If she was writing her resume, she could include her years of helping her husband farm in Georgia, her years of picking cotton and her years of picking oranges. Oh yeah, and the number of babies that she helped come into the world through her work as a midwife. She also volunteered with a prison ministry at Avon Park Correctional Institution. But probably the one job Lillie Mae Taylor has loved the most in her 100 years of life has been that of a mother.

As we celebrate Black History Month, we honor those like Lillie Mae Taylor, the epitome of a strong Black woman.

Lillie Mae didn’t raise a family of three children, or five children. Lillie Mae had 22 babies, though only 16 of them lived.

Like so many other women at that time, Lillie Mae was 19 when she had her first baby. She and her husband Lucious added to the family about every 12-18 months, and they raised their family together until 1974 when Lucious passed away.

Fourteen of the children continue to shower Lillie Mae with their love. In order, the children are Robert Lee (now deceased), Willie, Eugene, Lucious Jr., Hattie, Lilly, Annie, Faye, Bobby, Gwendolyn (now deceased), Ross, Margie, JD, Henry, Bernice, and Curtis. All but three of the children were born at home.

In fact, there are five generations of Taylors today. On last count, Lillie Mae has 62 grandchildren.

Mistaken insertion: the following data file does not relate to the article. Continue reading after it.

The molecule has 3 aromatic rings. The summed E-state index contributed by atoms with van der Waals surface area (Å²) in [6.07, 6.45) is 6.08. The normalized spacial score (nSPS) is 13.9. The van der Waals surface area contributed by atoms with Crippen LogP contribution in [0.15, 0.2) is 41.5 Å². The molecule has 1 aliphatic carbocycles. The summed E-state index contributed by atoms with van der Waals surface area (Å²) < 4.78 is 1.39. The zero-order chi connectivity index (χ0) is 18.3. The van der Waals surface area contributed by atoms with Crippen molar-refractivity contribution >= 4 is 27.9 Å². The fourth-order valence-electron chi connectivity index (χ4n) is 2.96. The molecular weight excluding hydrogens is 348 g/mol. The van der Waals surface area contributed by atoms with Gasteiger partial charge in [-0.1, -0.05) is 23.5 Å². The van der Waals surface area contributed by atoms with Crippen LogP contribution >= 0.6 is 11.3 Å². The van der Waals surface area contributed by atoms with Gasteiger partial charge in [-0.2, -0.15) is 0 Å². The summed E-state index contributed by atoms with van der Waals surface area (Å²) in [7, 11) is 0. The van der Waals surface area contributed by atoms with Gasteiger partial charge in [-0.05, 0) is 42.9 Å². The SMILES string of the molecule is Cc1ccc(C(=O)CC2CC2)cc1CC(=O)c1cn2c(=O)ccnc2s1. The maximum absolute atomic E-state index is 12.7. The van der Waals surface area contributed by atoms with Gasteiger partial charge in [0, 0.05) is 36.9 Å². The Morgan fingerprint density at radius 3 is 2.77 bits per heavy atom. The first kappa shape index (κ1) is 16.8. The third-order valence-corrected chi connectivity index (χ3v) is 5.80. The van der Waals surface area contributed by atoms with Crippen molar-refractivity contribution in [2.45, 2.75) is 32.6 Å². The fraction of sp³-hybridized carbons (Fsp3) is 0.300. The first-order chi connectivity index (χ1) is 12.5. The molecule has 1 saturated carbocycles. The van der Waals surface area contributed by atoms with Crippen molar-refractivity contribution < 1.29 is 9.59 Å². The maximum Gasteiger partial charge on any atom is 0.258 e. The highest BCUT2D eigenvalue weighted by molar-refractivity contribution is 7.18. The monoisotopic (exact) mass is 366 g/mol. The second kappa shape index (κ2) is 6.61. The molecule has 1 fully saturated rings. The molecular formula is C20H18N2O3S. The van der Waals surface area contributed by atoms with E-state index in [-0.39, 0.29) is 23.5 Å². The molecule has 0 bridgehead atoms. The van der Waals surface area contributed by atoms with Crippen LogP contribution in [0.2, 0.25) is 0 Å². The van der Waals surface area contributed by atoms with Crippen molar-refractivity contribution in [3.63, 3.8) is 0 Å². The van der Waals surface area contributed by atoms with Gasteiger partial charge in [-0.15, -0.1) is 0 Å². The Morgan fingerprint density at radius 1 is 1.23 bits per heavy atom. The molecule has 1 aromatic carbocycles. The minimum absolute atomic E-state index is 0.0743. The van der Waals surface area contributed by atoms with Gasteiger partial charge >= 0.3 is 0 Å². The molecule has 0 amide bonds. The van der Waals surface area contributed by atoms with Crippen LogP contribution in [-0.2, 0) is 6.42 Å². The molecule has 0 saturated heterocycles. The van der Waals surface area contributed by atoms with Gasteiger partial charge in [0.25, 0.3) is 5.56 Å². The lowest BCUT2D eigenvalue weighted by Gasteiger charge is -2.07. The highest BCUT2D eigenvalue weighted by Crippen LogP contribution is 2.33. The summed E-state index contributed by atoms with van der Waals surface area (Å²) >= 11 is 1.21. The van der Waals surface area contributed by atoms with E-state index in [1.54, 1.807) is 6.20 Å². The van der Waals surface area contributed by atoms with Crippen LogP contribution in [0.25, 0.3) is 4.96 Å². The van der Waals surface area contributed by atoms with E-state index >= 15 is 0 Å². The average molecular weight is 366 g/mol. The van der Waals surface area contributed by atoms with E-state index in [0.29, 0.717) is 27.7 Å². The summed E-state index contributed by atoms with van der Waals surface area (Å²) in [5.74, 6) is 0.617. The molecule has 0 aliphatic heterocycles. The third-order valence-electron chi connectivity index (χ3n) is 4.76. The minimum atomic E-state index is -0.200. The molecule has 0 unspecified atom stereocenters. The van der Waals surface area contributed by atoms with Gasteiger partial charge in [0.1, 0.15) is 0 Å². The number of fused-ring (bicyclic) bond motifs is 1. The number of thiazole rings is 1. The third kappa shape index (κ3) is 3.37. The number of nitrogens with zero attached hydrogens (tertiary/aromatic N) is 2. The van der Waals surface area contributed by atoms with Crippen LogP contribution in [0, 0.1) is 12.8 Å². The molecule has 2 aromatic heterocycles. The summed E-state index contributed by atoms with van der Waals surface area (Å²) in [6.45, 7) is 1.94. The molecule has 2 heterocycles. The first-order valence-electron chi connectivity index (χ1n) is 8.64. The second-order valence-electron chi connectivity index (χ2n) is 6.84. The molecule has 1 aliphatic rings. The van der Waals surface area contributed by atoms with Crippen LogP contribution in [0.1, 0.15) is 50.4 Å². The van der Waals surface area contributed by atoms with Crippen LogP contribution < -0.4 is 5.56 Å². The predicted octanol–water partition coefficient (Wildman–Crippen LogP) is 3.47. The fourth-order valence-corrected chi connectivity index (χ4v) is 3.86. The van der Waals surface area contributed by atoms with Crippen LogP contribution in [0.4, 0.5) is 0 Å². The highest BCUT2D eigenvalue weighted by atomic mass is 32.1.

Lucious served in the U.S. Army — as did six of his children — Willie, Margie, JD, Henry, Bernice and Curtis ... and when he got out, he and Lillie Mae married and went to work farming. The older children remember the hard work and the benefits that the family reaped.

Hattie, the oldest daughter, said her daddy farmed and harvest a lot of produce and meat. They would take the food to market and what they didn’t take to market, he would invite neighbors to come and take what they wanted from the fields.

The farm helped feed the Taylor family. Hattie said not only was there the produce and meat that their dad harvested, but there was also a number of fruit trees in the yard.

Lillie Mae said when things got tight, she would just start “pinching” to make the food go a little further. Margie said she doesn’t remember a single time when any of them went hungry. “She’d just keep pinching it. There was always enough,” she said.

Hattie remembers sometimes sitting in the field and cracking a watermelon open, digging her hands into the meat of the fruit to eat.

Hattie said, “She didn’t just feed her own children. She fed others too. She always had a big heart. She didn’t care who you were. She’d put newspaper down on the floor so everyone had their own spot. Sometimes I’d come in and ask who someone was and Mama would say, ‘I don’t know.’ All she knew was they needed to be fed.”

Word is that trait has been carried down through the family line. Margie’s husband, Harold, said when the family gets together for a holiday, any food that is left over is packed up by the girls and taken to different ones in the community. No one they know will be hungry.